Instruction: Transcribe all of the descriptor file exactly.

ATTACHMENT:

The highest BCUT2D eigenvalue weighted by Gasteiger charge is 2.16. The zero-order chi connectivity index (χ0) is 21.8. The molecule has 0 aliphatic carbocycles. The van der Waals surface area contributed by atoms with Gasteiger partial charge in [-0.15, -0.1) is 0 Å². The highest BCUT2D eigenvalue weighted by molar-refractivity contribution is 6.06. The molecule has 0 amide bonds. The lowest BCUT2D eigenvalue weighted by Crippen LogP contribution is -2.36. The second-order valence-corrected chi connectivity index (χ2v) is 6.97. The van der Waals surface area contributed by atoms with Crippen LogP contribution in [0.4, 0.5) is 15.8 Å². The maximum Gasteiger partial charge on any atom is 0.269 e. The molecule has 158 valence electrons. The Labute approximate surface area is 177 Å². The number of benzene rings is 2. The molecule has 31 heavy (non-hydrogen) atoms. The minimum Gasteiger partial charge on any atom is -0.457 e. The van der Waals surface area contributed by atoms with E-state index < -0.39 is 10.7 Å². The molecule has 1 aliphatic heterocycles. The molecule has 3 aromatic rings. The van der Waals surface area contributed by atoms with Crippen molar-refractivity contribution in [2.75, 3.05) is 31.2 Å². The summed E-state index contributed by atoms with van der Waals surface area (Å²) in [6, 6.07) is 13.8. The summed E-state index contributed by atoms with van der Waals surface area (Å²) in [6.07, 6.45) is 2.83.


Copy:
The highest BCUT2D eigenvalue weighted by Gasteiger charge is 2.16. The zero-order chi connectivity index (χ0) is 21.8. The molecule has 0 aliphatic carbocycles. The van der Waals surface area contributed by atoms with Gasteiger partial charge in [-0.15, -0.1) is 0 Å². The highest BCUT2D eigenvalue weighted by molar-refractivity contribution is 6.06. The molecule has 0 amide bonds. The lowest BCUT2D eigenvalue weighted by Crippen LogP contribution is -2.36. The second-order valence-corrected chi connectivity index (χ2v) is 6.97. The van der Waals surface area contributed by atoms with Crippen LogP contribution in [0.4, 0.5) is 15.8 Å². The maximum Gasteiger partial charge on any atom is 0.269 e. The molecule has 158 valence electrons. The Labute approximate surface area is 177 Å². The number of benzene rings is 2. The molecule has 31 heavy (non-hydrogen) atoms. The minimum Gasteiger partial charge on any atom is -0.457 e. The van der Waals surface area contributed by atoms with E-state index < -0.39 is 10.7 Å². The molecule has 1 aliphatic heterocycles. The molecule has 3 aromatic rings. The van der Waals surface area contributed by atoms with Crippen molar-refractivity contribution in [2.75, 3.05) is 31.2 Å². The summed E-state index contributed by atoms with van der Waals surface area (Å²) in [6, 6.07) is 13.8. The summed E-state index contributed by atoms with van der Waals surface area (Å²) in [6.07, 6.45) is 2.83.